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Ebola facts -- frequently asked questions (FAQ)

Written by Bhavyajyoti Chilukoti |Published : August 28, 2014 7:10 PM IST

Ebola FAQsThe Ebola virus outbreak has threatened West Africa with the death toll increasing at an alarming rate every day. The lack of proper awareness about the Ebola infection adds to the deadly potential of the virus, increasing the risk of being infected with Ebola. Here are some of the frequently asked questions (FAQs) with answers about the deadly Ebola disease -

  1. How is the Ebola virus disease caused?

The Ebola virus disease (EVD) is a contagious disease caused by infection with one of the four strains of the Ebola virus. The Ebola virus belongs to the family of Filoviridae and the viral strains with potential for infection in humans areZaire, Bundibugyo, Tai Forest and Sudan virus. (Read: Ebola virus causes, symptoms, diagnosis, treatment, prognosis and prevention)

  1. How does it spread?

The Ebola virus spreads through direct contact with the body fluids (semen, sweat, saliva and blood), infected objects (needles) and close skin contact with an infected person. It can also be transmitted through close contact with infected animals (handling the meat) and consumption of uncooked meat. (Read:10 reasons that make the Ebola virus deadly for humans)

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  1. What are the symptoms?

The symptoms of Ebola virus usually appear between 2 to 21 days after being infected with the virus. The early symptoms include high fever (greater than 38.6 C), headache, drop in blood pressure and stomach pain. Whereas late signs of Ebola infections which indicate medical emergency are sore throat, jaundice, skin rashes, bleeding and loss of appetite. (Read: 9 warning symptoms of Ebola that you should know)

  1. Who is at highest risk of getting the disease?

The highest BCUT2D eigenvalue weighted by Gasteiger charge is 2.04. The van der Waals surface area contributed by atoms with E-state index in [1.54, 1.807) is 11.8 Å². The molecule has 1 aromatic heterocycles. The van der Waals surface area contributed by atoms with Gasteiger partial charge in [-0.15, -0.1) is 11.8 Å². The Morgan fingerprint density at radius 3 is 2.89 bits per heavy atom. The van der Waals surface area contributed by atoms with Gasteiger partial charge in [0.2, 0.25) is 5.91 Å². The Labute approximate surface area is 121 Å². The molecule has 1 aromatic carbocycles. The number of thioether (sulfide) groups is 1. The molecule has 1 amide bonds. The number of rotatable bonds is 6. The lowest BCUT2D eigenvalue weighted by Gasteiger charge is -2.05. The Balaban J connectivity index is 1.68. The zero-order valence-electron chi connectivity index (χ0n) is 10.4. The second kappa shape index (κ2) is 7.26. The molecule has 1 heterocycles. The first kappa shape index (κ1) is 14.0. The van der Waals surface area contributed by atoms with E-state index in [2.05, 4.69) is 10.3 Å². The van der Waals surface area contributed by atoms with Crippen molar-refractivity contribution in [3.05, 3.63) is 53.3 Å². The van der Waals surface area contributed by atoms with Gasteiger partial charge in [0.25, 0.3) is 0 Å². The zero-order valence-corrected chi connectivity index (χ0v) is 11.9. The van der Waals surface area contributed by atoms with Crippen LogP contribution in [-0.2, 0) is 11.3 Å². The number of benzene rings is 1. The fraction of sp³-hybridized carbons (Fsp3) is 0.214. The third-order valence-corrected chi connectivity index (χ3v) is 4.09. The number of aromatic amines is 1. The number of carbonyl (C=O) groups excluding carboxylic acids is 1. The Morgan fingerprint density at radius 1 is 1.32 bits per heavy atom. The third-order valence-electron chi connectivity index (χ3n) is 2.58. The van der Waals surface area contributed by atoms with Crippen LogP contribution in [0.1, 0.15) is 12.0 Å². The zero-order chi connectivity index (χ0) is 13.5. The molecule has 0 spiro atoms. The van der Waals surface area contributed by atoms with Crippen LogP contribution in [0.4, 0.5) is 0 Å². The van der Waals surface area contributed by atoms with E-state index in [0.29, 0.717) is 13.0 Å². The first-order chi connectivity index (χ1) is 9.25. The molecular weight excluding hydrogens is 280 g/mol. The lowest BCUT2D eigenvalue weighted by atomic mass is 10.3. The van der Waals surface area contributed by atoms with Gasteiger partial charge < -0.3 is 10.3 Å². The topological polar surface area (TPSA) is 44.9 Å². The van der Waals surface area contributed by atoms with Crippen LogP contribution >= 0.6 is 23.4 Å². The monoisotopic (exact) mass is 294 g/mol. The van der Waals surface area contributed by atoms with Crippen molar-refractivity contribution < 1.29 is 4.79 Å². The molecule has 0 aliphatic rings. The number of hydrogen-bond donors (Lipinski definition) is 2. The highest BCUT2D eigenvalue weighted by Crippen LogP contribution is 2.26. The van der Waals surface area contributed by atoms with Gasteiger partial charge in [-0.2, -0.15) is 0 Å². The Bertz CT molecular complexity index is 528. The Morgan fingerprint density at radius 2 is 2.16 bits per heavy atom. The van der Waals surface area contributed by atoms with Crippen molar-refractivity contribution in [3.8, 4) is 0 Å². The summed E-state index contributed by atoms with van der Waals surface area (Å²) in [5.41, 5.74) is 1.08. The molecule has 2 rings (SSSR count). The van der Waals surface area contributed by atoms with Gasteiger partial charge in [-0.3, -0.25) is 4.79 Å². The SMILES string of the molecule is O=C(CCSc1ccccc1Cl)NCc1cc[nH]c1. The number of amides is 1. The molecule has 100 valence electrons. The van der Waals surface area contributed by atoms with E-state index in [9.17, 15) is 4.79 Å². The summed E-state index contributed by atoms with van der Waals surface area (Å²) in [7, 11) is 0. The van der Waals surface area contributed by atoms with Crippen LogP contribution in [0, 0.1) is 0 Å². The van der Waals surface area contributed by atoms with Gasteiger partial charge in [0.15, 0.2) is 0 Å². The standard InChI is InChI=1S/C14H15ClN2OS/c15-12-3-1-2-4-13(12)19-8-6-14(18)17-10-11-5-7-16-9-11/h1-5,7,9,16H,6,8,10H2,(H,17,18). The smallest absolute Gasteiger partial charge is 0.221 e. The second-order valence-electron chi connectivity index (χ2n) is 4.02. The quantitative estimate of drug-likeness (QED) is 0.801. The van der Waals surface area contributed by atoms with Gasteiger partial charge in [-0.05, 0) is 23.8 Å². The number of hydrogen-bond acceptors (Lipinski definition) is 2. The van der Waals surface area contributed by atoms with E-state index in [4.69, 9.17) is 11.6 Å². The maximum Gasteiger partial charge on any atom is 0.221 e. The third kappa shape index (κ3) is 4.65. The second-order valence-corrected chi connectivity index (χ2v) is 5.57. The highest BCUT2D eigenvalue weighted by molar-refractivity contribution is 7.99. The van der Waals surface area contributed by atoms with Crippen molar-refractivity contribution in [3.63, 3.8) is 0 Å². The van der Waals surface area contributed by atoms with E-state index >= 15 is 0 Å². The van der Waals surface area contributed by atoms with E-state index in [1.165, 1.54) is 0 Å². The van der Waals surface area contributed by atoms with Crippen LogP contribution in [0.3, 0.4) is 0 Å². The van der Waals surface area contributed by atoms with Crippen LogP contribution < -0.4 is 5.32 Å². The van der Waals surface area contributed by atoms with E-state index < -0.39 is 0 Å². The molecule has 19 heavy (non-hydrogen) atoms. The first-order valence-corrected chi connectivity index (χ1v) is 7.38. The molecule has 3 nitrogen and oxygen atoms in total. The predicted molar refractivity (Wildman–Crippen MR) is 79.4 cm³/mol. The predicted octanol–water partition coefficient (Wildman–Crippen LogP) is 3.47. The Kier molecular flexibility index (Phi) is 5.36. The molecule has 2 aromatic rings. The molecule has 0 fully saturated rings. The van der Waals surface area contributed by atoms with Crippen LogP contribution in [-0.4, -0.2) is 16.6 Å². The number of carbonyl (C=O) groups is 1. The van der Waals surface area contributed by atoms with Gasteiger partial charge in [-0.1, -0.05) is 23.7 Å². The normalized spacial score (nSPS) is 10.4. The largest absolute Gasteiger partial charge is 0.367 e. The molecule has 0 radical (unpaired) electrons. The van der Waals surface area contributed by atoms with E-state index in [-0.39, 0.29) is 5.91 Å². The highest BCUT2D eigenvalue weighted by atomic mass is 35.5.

Any individuals who are in close contact with the person infected with the Ebola virus are at high risk of getting the disease. Healthcare providers (doctors, nurses and ward boys) who are taking care of the patients as well as family members and friends who are in close contact with the infected person are at higher risk of acquiring the infection.

  1. Has the disease come to India?

Although few suspected cases have been found in India, none of them were found positive for the Ebola virus. (Read:5 reasons the ebola virus should never come to India)

  1. If someone survives Ebola, can he or she still spread the virus?

A person surviving the Ebola infection can still spread the virus as it has been found that the transmission of the Ebola virus through semen is possible for a period of 7 weeks after recovery. (Read:What is the Ebola incubation period?)

  1. Can it be cured?

There is no known cure for Ebola virus as the FDA (Food and Drug Administation) has not approved a single drug for treatment of the infection. Although clinical trials for Ebola drugs and vaccine are being carried out in most parts of the world. As of now, only ZMapp (an experimental drug) is being approved by the FDA for experimental use in the Ebola affected areas. (Read: ZMapp - Experimental drug for Ebola)

  1. Are there any natural remedies for Ebola?

There are no natural remedies available so far to prevent or treat the Ebola infection. Do not fall prey to false rumors that say natural remedies like tulsi or salt water are effective in curing the disease. (Read: Are there any natural remedies for the virus?)

  1. How do I protect myself?

The only effective way to prevent Ebola infection is to follow precautionary measures like educating yourself about Ebola, following proper hygiene and sanitation practices and using protective gear. One can also prevent the spread of the disease by avoiding close contact with the body fluids of an infected person, treating skin injuries immediately, avoiding unnecessary travel (especially to Ebola affected countries) and stay away from consuming under-cooked meat. (Read: 8 tips to prevent Ebola infection)

  1. Do we have a vaccine against Ebola?

Although we have a vaccine against Ebola but the FDA has not approved its use in humans due to lack of clinical evidence on humans. The vaccine VSV-EBOV has shown promising results in animals and clinical trials are going on to determine its safety and efficacy in humans. But currently it is being used in Ebola-hit areas as an experimental vaccine.

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